The impact of year of birth and social class on obesity
posted on: Feb 10, 2014
When it comes to obesity, year of birth appears to be more important than your parents’ social background. New research shows that increases in obesity due to being born into a younger generation are nearly three time the increases in obesity due to being born into social disadvantage.
Between 1982 and 2007 researchers at the Medical Research Council/Chief Scientist Office Social and Public Health Sciences Unit at the University of Glasgow studied thee cohorts of people living in the West of Scotland. The Cohorts of people were born in 1932, 1952 and 1972 and each group was followed up five times over the 20 year period. Using collected BMI and waist circumference data researchers modelled trajectories of adiposity (levels of fatness) and found that childhood social class differences in adiposity were dwarfed by the consequences of being of being born 20 years later. Policy makers and campaigners need to recognise social and cultural changes in recent decades have lead to all social groups having an increased risk of obesity and that obesity is not just due to poor behaviour restricted to the “undeserving” poor.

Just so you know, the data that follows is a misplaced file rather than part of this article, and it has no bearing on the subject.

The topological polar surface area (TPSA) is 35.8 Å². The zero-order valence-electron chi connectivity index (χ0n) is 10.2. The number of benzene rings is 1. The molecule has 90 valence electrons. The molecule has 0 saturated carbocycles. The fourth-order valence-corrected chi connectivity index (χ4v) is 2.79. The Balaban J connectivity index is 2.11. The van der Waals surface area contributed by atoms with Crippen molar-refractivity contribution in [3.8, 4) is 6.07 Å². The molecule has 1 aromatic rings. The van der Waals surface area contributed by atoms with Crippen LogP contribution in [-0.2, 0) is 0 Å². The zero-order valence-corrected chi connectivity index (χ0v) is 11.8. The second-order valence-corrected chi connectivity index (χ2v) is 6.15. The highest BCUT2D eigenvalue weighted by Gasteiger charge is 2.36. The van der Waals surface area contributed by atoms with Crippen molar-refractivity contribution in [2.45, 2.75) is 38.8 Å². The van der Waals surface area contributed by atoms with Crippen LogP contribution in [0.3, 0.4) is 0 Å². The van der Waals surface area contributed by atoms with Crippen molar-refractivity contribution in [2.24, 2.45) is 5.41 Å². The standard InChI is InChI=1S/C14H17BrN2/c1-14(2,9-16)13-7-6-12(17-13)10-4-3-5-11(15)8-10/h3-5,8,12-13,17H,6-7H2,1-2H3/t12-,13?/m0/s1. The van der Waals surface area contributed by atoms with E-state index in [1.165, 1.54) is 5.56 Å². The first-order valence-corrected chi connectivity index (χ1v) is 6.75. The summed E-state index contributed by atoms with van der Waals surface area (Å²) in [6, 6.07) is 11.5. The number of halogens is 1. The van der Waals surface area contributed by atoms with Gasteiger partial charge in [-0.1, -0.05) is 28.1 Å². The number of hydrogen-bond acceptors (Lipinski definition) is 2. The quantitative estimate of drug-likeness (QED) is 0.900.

The paper can be found here.